One of the things I work really hard, and very consciously to build and honor in my relationship with my dogs and the dogs in my care is trust. By that I mean, fostering a relationship where the dog feels confident that if they ever turn to me with a problem, question or concern I will honor it in the way that they need to feel safe and taken care of, that we can always work together to solve problems, and that if I ask something of them they can trust that it is something they can do. I try very very hard to follow the motto “Don’t set people or dogs up for failure.”
I very much value that when in doubt, in times of trouble, or times of uncertainty my dogs will come to me first. Seek me out. Ask me to be a part of solving the problem.
With all of the hundreds upon hundreds of dogs I consulted on for behavior problems this was hands down one of the places nearly all, if not all, of them struggled with when their owners and I began working together. And one of the key tenants I encouraged and helped clients to build. Because I find it is so very important in helping dogs survive and thrive in our current society. “Don’t solve problems alone, trust a human to support, help and give input.”
And it makes my heart sing when the realities of that pay off in such a big way.
The other day on one of our usual walks in the woods. All of the sudden Zora came running out of the woods right to me. She was shaking her head and pawing her face as she came, but she was making a direct bee line to me none the less.
As she got to me, I realized she was being attacked by wasps. She must have run over a nest when she was off the trail in the brush.
She came to me, I swatted them off, called to the other dogs and my friend to RUN WASPS! and we all booked it up the trail. Zora had been stung a number of times, but when I said let’s get out of here, she trusted me and ran up the trail. She had every right to want to stop and deal with her hurting ear, face and paws, but she took my word for it and ran. Once we reached a safe distance, I examined her more closely to assess the damage. Her ear was starting to swell, and she’d been stung on the face and foot also, but she otherwise seemed ok. Thankfully.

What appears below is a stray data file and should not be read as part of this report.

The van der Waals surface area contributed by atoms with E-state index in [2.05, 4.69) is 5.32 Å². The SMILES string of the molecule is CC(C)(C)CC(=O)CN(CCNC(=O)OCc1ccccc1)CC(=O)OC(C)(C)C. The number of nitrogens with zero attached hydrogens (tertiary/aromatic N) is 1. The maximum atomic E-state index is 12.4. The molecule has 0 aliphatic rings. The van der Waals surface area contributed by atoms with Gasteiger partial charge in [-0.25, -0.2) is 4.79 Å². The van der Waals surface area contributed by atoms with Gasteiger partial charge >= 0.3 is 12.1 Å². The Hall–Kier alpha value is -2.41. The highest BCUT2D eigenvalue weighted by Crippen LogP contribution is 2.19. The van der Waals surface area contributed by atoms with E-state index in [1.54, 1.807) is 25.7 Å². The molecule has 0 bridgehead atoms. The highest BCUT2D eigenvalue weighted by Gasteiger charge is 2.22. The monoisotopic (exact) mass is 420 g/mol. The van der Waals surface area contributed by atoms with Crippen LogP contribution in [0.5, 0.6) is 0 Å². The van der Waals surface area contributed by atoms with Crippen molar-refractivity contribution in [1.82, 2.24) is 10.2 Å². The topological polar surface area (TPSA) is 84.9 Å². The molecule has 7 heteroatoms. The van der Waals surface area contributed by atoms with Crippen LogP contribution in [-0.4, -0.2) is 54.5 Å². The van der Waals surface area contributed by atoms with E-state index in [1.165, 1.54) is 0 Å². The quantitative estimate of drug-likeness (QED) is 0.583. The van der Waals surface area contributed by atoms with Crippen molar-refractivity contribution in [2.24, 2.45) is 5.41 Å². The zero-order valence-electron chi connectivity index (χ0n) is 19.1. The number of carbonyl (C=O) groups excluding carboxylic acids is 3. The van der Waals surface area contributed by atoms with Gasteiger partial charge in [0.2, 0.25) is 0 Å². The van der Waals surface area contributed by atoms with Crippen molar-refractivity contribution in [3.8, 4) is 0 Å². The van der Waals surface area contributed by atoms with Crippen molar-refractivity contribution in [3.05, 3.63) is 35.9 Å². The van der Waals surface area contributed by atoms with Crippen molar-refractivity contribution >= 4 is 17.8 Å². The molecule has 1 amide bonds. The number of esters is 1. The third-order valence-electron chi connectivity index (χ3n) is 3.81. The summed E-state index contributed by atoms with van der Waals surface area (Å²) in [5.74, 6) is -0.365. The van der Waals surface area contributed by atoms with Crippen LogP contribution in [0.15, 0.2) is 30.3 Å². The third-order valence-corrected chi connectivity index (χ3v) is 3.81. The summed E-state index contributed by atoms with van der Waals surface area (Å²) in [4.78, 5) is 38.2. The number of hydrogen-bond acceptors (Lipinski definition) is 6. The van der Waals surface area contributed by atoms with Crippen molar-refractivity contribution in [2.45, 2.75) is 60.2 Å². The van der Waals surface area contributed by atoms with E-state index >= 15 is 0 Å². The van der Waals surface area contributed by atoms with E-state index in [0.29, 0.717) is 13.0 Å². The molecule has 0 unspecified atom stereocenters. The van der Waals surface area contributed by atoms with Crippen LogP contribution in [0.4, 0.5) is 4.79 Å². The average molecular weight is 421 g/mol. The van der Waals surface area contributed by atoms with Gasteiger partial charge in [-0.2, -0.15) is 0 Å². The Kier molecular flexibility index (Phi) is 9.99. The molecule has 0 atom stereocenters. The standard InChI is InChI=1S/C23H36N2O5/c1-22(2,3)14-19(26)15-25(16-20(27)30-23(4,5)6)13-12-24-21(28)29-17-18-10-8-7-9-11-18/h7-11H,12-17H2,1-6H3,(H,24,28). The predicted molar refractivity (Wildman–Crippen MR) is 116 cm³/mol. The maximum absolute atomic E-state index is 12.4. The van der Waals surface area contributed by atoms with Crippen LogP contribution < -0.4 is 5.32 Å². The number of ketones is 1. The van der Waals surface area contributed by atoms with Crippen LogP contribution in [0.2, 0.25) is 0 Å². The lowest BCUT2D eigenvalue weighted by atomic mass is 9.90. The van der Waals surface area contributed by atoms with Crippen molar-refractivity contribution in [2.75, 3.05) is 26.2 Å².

Unfortunately I didn’t have any benadryl in my backpack (I do now!), but we knew there was some mud up ahead. So I encouraged her to wallow once we reached the deep mud. And benadryl once we got back home. Within an hour the swelling was gone.
When I replay this in my mind I realize how much Zora’s trust in my ability to help her problem solve prevented this situation from being so much worse.
Zora was at least 15′ off the trail when she ran into the wasp nest. Had she not immediately come to find me, it would have been any number of minutes before I thought to call her. In that time she would have been stung more times, or potentially run away from the nest in a panicked random direction becoming lost. The wasps would have had time and chance to really swarm her, and by the time one of us found her we also would have been swarmed.
Instead because her first notion was to seek me out, most of the wasps stayed with their nest and didn’t follow her. She was only stung 3 times and no one else was. Her trauma was minimal as was everyone elses. All in all a situation that could have been so much worse wasn’t.
It’s times such as these that I’m entirely grateful my dogs trust me to help them. I’m so grateful I’ve learned the value and importance of such trust. And will continue to do my best to honor and build on it for their lifetimes.